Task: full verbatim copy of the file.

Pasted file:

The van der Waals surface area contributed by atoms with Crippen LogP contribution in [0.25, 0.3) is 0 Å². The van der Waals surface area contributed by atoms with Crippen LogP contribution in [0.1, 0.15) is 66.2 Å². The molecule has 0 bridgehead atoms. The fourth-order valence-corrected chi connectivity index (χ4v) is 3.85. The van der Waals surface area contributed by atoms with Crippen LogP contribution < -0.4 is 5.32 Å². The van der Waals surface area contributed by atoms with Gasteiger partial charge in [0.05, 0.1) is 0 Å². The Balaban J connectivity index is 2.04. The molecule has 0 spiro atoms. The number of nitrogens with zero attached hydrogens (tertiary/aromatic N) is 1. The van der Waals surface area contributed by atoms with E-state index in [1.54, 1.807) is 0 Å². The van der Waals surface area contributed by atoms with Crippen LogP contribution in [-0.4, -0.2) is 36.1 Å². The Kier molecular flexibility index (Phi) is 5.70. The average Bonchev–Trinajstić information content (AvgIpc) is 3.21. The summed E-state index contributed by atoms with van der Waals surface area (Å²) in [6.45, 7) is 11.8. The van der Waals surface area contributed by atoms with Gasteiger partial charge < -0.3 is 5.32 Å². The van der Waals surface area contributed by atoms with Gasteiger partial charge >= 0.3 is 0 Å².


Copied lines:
The van der Waals surface area contributed by atoms with Crippen LogP contribution in [0.25, 0.3) is 0 Å². The van der Waals surface area contributed by atoms with Crippen LogP contribution in [0.1, 0.15) is 66.2 Å². The molecule has 0 bridgehead atoms. The fourth-order valence-corrected chi connectivity index (χ4v) is 3.85. The van der Waals surface area contributed by atoms with Crippen LogP contribution < -0.4 is 5.32 Å². The van der Waals surface area contributed by atoms with Gasteiger partial charge in [0.05, 0.1) is 0 Å². The Balaban J connectivity index is 2.04. The molecule has 0 spiro atoms. The number of nitrogens with zero attached hydrogens (tertiary/aromatic N) is 1. The van der Waals surface area contributed by atoms with E-state index in [1.54, 1.807) is 0 Å². The van der Waals surface area contributed by atoms with Crippen LogP contribution in [-0.4, -0.2) is 36.1 Å². The Kier molecular flexibility index (Phi) is 5.70. The average Bonchev–Trinajstić information content (AvgIpc) is 3.21. The summed E-state index contributed by atoms with van der Waals surface area (Å²) in [6.45, 7) is 11.8. The van der Waals surface area contributed by atoms with Gasteiger partial charge < -0.3 is 5.32 Å². The van der Waals surface area contributed by atoms with Gasteiger partial charge >= 0.3 is 0 Å².